Garter Snakes in the Garden
As you may know, I said I am very afraid of snakes. Many of us are, an innate fear that is deep-set into us from the beginning of our time on earth I suspect.
There is one snake, and only one mind you, that I am not afraid of when coming across it in the brush. In fact, I have them breeding in the yard, which is OK by me since they are good for the environment and my garden. I have not named them like Gilbert and Gaylord, because when they have babies, we get about 30 or 40 wriggling little garter snakes coming out in spring and unless you are a herpetologist, I doubt you could tell them apart.
Look at me.
They can get to 53 inches in size, depending on the variety, and the patterning of the garter snake allows it to blend into its surroundings. The markings are quite varied and irregularly colored. The striping makes it less visible when moving through the fallen leaves. The continuous line of the snake belies its movement. See how this guy blends. I almost stepped on him. He is a big one at around 37 inches.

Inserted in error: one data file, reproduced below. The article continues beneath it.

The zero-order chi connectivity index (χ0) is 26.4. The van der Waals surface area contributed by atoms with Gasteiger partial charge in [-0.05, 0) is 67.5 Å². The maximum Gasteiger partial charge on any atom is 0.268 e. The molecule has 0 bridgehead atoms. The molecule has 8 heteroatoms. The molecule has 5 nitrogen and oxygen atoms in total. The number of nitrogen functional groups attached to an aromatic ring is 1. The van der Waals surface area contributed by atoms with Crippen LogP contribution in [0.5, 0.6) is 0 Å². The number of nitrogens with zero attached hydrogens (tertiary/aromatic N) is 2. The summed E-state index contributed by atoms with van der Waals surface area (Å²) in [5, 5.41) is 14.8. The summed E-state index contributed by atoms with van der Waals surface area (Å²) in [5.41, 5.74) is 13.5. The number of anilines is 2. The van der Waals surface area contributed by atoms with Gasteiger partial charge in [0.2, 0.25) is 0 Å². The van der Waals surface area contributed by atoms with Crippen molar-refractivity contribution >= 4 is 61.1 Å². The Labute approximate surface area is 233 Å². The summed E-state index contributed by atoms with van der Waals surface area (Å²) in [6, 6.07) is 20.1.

You are really starting to bug me.
If you have ever witnessed this event of spring emerging, it is quite amazing, They literally all come out of their winter nesting place at once in spring.
See this You Tube video. It is professionally and beautifully done, well worth the five minutes to see. In fact, they say this snake haven only exists in one location in the world.
It is a little harrowing at first sight, as you stand there mesmerized by all the squirming activity. I saw this not in my garden, but in the garden of my veterinarian. I glanced down by the building foundation and all of a sudden snakes started coming out from the mulch. So many of them I could not move, as if they were growing out of the soil, raising their heads high to catch the suns rays.
Want to sunbathe here, I bet he has plenty of friends?
Most of their habitat is composed of dense foliage close to the ground and they have adapted to a variety of environments, including, streams, fields, wetlands, and urban areas, like mine. If you want them in your yard, be sure to add rocks to warm them, and logs for hiding, like these seen at the farm.
You really are a pain in the butt. Can’t a serpent have a little privacy?
I learned early that garter snakes are harmless, at least to humans. If you are a mouse, earthworm or frog, not so much. What I like about them is that they eat slugs, crickets and grasshoppers too. My garden has these little plant-eating pests, but since my snakes found their way in, no more cricket chirping and slimy, slow-moving slugs. I still see the occasional grasshoppers.
My Scary Snake Story
Living on my grandfather’s huge estate in Pennsylvania when I was small, I had many bad experiences with snakes. One of the most memorable was when I was about six. I remember frolicking around the grounds at will, exploring like any curious little child would at that age.